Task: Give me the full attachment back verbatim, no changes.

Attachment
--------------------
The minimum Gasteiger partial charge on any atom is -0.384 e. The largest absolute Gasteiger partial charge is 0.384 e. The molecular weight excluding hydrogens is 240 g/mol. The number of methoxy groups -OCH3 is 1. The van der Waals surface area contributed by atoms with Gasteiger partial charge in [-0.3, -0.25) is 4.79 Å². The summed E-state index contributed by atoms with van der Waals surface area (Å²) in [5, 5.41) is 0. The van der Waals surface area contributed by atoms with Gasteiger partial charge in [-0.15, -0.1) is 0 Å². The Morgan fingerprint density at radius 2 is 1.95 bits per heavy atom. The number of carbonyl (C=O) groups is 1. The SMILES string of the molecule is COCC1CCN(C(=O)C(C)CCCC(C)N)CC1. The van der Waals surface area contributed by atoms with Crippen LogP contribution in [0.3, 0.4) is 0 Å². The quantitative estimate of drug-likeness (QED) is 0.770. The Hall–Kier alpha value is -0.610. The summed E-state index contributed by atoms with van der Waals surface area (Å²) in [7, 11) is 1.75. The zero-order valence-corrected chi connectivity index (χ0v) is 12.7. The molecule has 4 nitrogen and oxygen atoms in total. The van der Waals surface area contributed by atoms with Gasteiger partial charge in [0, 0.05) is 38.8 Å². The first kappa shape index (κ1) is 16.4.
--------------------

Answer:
The minimum Gasteiger partial charge on any atom is -0.384 e. The largest absolute Gasteiger partial charge is 0.384 e. The molecular weight excluding hydrogens is 240 g/mol. The number of methoxy groups -OCH3 is 1. The van der Waals surface area contributed by atoms with Gasteiger partial charge in [-0.3, -0.25) is 4.79 Å². The summed E-state index contributed by atoms with van der Waals surface area (Å²) in [5, 5.41) is 0. The van der Waals surface area contributed by atoms with Gasteiger partial charge in [-0.15, -0.1) is 0 Å². The Morgan fingerprint density at radius 2 is 1.95 bits per heavy atom. The number of carbonyl (C=O) groups is 1. The SMILES string of the molecule is COCC1CCN(C(=O)C(C)CCCC(C)N)CC1. The van der Waals surface area contributed by atoms with Crippen LogP contribution in [0.3, 0.4) is 0 Å². The quantitative estimate of drug-likeness (QED) is 0.770. The Hall–Kier alpha value is -0.610. The summed E-state index contributed by atoms with van der Waals surface area (Å²) in [7, 11) is 1.75. The zero-order valence-corrected chi connectivity index (χ0v) is 12.7. The molecule has 4 nitrogen and oxygen atoms in total. The van der Waals surface area contributed by atoms with Gasteiger partial charge in [0, 0.05) is 38.8 Å². The first kappa shape index (κ1) is 16.4.